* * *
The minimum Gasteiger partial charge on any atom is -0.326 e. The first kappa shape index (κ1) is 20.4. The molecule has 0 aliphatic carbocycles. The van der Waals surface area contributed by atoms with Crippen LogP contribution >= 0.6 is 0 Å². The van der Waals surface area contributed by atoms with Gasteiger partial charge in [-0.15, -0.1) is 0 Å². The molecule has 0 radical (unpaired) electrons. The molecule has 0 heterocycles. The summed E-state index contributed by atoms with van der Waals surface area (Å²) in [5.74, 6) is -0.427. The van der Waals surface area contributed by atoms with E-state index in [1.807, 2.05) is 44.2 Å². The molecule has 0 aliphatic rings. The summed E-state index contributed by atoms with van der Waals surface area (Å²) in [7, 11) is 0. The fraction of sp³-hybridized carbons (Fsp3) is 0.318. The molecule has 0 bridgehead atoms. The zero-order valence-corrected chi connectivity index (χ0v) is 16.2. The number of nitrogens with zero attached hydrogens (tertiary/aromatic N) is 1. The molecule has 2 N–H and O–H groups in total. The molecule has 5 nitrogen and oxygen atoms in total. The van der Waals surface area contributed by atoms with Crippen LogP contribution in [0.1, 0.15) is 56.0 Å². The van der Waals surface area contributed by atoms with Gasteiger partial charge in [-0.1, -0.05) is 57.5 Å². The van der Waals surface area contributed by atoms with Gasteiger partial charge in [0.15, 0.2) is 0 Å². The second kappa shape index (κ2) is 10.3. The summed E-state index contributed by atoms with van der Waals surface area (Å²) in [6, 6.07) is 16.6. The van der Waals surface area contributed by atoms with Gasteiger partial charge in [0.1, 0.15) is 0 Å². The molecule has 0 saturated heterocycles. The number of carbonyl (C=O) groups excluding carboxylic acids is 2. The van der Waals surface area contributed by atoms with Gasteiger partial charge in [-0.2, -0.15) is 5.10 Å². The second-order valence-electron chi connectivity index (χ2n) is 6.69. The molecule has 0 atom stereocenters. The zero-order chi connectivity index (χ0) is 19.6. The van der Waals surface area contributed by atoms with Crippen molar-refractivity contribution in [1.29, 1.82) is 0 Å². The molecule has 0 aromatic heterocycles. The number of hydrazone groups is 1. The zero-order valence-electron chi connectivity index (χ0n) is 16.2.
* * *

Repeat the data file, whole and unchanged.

The minimum Gasteiger partial charge on any atom is -0.326 e. The first kappa shape index (κ1) is 20.4. The molecule has 0 aliphatic carbocycles. The van der Waals surface area contributed by atoms with Crippen LogP contribution >= 0.6 is 0 Å². The van der Waals surface area contributed by atoms with Gasteiger partial charge in [-0.15, -0.1) is 0 Å². The molecule has 0 radical (unpaired) electrons. The molecule has 0 heterocycles. The summed E-state index contributed by atoms with van der Waals surface area (Å²) in [5.74, 6) is -0.427. The van der Waals surface area contributed by atoms with E-state index in [1.807, 2.05) is 44.2 Å². The molecule has 0 aliphatic rings. The summed E-state index contributed by atoms with van der Waals surface area (Å²) in [7, 11) is 0. The fraction of sp³-hybridized carbons (Fsp3) is 0.318. The molecule has 0 bridgehead atoms. The zero-order valence-corrected chi connectivity index (χ0v) is 16.2. The number of nitrogens with zero attached hydrogens (tertiary/aromatic N) is 1. The molecule has 2 N–H and O–H groups in total. The molecule has 5 nitrogen and oxygen atoms in total. The van der Waals surface area contributed by atoms with Crippen LogP contribution in [0.1, 0.15) is 56.0 Å². The van der Waals surface area contributed by atoms with Gasteiger partial charge in [-0.1, -0.05) is 57.5 Å². The van der Waals surface area contributed by atoms with Gasteiger partial charge in [0.15, 0.2) is 0 Å². The second kappa shape index (κ2) is 10.3. The summed E-state index contributed by atoms with van der Waals surface area (Å²) in [6, 6.07) is 16.6. The van der Waals surface area contributed by atoms with Gasteiger partial charge in [0.1, 0.15) is 0 Å². The molecule has 0 saturated heterocycles. The number of carbonyl (C=O) groups excluding carboxylic acids is 2. The van der Waals surface area contributed by atoms with Gasteiger partial charge in [-0.2, -0.15) is 5.10 Å². The second-order valence-electron chi connectivity index (χ2n) is 6.69. The molecule has 0 atom stereocenters. The zero-order chi connectivity index (χ0) is 19.6. The van der Waals surface area contributed by atoms with Crippen molar-refractivity contribution in [1.29, 1.82) is 0 Å². The molecule has 0 aromatic heterocycles. The number of hydrazone groups is 1. The zero-order valence-electron chi connectivity index (χ0n) is 16.2.